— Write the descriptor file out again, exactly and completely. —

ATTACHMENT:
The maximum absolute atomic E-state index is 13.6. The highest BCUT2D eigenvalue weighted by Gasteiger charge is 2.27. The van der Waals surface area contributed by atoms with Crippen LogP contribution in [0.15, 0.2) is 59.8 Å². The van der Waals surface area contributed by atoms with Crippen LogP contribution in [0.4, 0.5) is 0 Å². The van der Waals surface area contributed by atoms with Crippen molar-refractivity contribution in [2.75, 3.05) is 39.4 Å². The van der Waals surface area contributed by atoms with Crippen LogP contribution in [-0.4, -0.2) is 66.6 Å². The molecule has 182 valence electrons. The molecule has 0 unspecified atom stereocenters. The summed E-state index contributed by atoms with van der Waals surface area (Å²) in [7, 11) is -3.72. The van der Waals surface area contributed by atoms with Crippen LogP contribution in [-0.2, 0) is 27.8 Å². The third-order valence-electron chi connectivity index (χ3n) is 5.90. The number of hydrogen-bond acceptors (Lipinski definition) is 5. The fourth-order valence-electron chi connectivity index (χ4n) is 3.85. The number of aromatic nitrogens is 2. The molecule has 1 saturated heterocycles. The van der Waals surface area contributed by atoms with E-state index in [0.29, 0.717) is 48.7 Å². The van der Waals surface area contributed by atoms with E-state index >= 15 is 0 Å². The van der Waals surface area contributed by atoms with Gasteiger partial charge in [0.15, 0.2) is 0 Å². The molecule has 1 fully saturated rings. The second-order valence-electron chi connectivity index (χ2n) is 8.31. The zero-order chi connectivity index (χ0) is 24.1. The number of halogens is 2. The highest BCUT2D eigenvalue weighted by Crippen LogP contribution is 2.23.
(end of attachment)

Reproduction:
The maximum absolute atomic E-state index is 13.6. The highest BCUT2D eigenvalue weighted by Gasteiger charge is 2.27. The van der Waals surface area contributed by atoms with Crippen LogP contribution in [0.15, 0.2) is 59.8 Å². The van der Waals surface area contributed by atoms with Crippen LogP contribution in [0.4, 0.5) is 0 Å². The van der Waals surface area contributed by atoms with Crippen molar-refractivity contribution in [2.75, 3.05) is 39.4 Å². The van der Waals surface area contributed by atoms with Crippen LogP contribution in [-0.4, -0.2) is 66.6 Å². The molecule has 182 valence electrons. The molecule has 0 unspecified atom stereocenters. The summed E-state index contributed by atoms with van der Waals surface area (Å²) in [7, 11) is -3.72. The van der Waals surface area contributed by atoms with Crippen LogP contribution in [-0.2, 0) is 27.8 Å². The third-order valence-electron chi connectivity index (χ3n) is 5.90. The number of hydrogen-bond acceptors (Lipinski definition) is 5. The fourth-order valence-electron chi connectivity index (χ4n) is 3.85. The number of aromatic nitrogens is 2. The molecule has 1 saturated heterocycles. The van der Waals surface area contributed by atoms with E-state index in [0.29, 0.717) is 48.7 Å². The van der Waals surface area contributed by atoms with E-state index >= 15 is 0 Å². The van der Waals surface area contributed by atoms with Gasteiger partial charge in [0.15, 0.2) is 0 Å². The molecule has 1 fully saturated rings. The second-order valence-electron chi connectivity index (χ2n) is 8.31. The zero-order chi connectivity index (χ0) is 24.1. The number of halogens is 2. The highest BCUT2D eigenvalue weighted by Crippen LogP contribution is 2.23.